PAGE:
No, this is not an announcement. I am not even thinking about giving up on my novel. In fact, revisions are going rather nicely. Though I’ve been inundated with other obligations over the last two weeks, when I return to my manuscript, I see that my vision is becoming clearer and the suggestions that I fought against back in the fall are resulting in a much better story overall. I am, for better or worse, in sickness and in health, married to the long, slow, sometimes torturous process of completion, even if it – and sometimes it threatens to – kill me.
Nonetheless, over the last few weeks, a couple of writers have come to me at wit’s end. Exhausted, they’ve announced that they’re ready to give up, or at least to shelve their half-formed creation for a little while. (Subtext: maybe forever!) Their frustration is thick in their voices, in their carefully worded emails, in their slumping body language and their labored sighs.
Believe me, I do understand!!!
In class I’ve often referred to my unpublished novel, my first, the one that “belongs in the drawer”. I’m truly grateful that it never made it’s way to print, though I labored over it for four years.
Some of you also know that, right after The Thrall’s Tale was accepted for publication and while still in the throes of nursing my second son, I charged ahead on new novel, what the industry would call my “sophomore attempt”.
The term “sophomoric” comes to mind when I look back at those pages now.
Several months of research and about a year of writing went into that work – about 120 pages of stilted language, over-weighted plot, and characters who whined so much, they annoyed even me.
I knew something was wrong when I kept going back to the beginning. The first few chapters just felt stiff. Though I tried to move ahead, I felt their tug like something icky stuck to my shoe.
After well over a month rewriting a particular chapter, I paused, printed out all the pages so far, and sat out on my deck to read. By the time I finished, I was crying (and not because I was moved). I didn’t stop for several weeks, as I knew with all the crushing weight of Jovian gravity that that book was headed “into the drawer” with my first. It was going nowhere.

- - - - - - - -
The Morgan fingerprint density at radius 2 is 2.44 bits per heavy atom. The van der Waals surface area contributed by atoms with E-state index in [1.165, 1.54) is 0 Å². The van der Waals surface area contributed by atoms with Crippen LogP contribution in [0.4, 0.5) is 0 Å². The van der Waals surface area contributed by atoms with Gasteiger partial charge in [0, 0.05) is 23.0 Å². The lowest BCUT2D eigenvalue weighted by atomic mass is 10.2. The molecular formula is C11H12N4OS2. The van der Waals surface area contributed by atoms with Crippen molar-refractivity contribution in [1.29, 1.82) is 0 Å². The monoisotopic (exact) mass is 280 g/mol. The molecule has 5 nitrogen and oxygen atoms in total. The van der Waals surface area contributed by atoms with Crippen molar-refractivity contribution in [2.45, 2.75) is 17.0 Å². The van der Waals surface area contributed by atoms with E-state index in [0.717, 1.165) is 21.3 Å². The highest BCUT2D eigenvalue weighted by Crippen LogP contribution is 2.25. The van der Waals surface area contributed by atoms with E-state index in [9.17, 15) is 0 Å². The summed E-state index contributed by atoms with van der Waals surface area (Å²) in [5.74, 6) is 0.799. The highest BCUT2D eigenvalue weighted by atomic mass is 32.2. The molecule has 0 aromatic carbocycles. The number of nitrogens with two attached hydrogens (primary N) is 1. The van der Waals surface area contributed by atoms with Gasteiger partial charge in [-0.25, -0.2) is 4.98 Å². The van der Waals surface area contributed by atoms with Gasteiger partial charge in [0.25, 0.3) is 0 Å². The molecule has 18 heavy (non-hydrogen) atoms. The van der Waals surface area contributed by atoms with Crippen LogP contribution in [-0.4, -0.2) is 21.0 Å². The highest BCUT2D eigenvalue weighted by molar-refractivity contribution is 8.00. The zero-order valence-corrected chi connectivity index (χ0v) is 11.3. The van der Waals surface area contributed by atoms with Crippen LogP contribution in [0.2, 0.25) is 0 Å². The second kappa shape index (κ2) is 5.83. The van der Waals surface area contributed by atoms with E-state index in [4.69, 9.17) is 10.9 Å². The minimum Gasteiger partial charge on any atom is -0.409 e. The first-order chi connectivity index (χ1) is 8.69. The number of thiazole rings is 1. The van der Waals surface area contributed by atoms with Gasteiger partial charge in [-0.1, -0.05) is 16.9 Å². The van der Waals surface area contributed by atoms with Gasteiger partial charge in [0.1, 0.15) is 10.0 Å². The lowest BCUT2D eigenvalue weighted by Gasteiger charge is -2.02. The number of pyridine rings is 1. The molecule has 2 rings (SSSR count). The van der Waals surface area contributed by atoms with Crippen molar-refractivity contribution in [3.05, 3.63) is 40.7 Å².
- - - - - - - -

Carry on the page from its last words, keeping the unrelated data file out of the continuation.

I’m not sure what the real problem was – writing under the influence of post-partum hormones, dealing with the challenge of having an infant and toddler on hand, or simple the very real effort of letting go of The Thrall’s Tale’s voices that had occupied me for so many years. Whatever it was, the writing sucked! (And you know I don’t use words like that often or lightly.)
A recent New York Times article, “Why Do Writers Abandon Novels?“, details how other authors have faced the same hopeless end of their fraught labors. It’s a frightening moment, a step that no writer takes blithely after months and even years of sweat, agony and pages crumpled and torn, especially in this high pressure publishing environment where all authors feel the breath of oblivion at our necks, demanding another book soon or be forgotten.
But in that moment when I finally let go, there came a very real, if very painful, release. And not long after, out of the deep darkness of writer-ly defeat, there shined a glimmer of hope. As so often happens to me, I received a sort of “sign”.
In this case, it came in the form of a PBS documentary about Central Asian burial mounds, a topic that probably fills none of you with awe. (Sorry, but I’m fascinated with long-dead things.) In fact, the docu was about a burial I’d read about long before, but filed away for down-the-line when I wasn’t in the midst of a 500-page project.
There I sat, watching as archaeologists uncovered warrior-priestesses of an ancient nomadic tribe. The gruesome faces of the burials grew flesh and blood in my mind. In that moment, I felt the weight lift from my body and a new adventure opening before me.
What I learned was that, through those wasted pages, lost time, and frustration, I had cleansed myself of all that had come before: the voices I had served for so many years, the baby-hormones, the mommy-chaos, the elation and despair that are unavoidable steps on the author’s first publishing journey. All of it. I was reborn, ready to begin anew.
The next day, I went to the library and chose my first book to begin my research. Holding it as preciously as a baby in my arms, I went home, sat on my deck, and began again.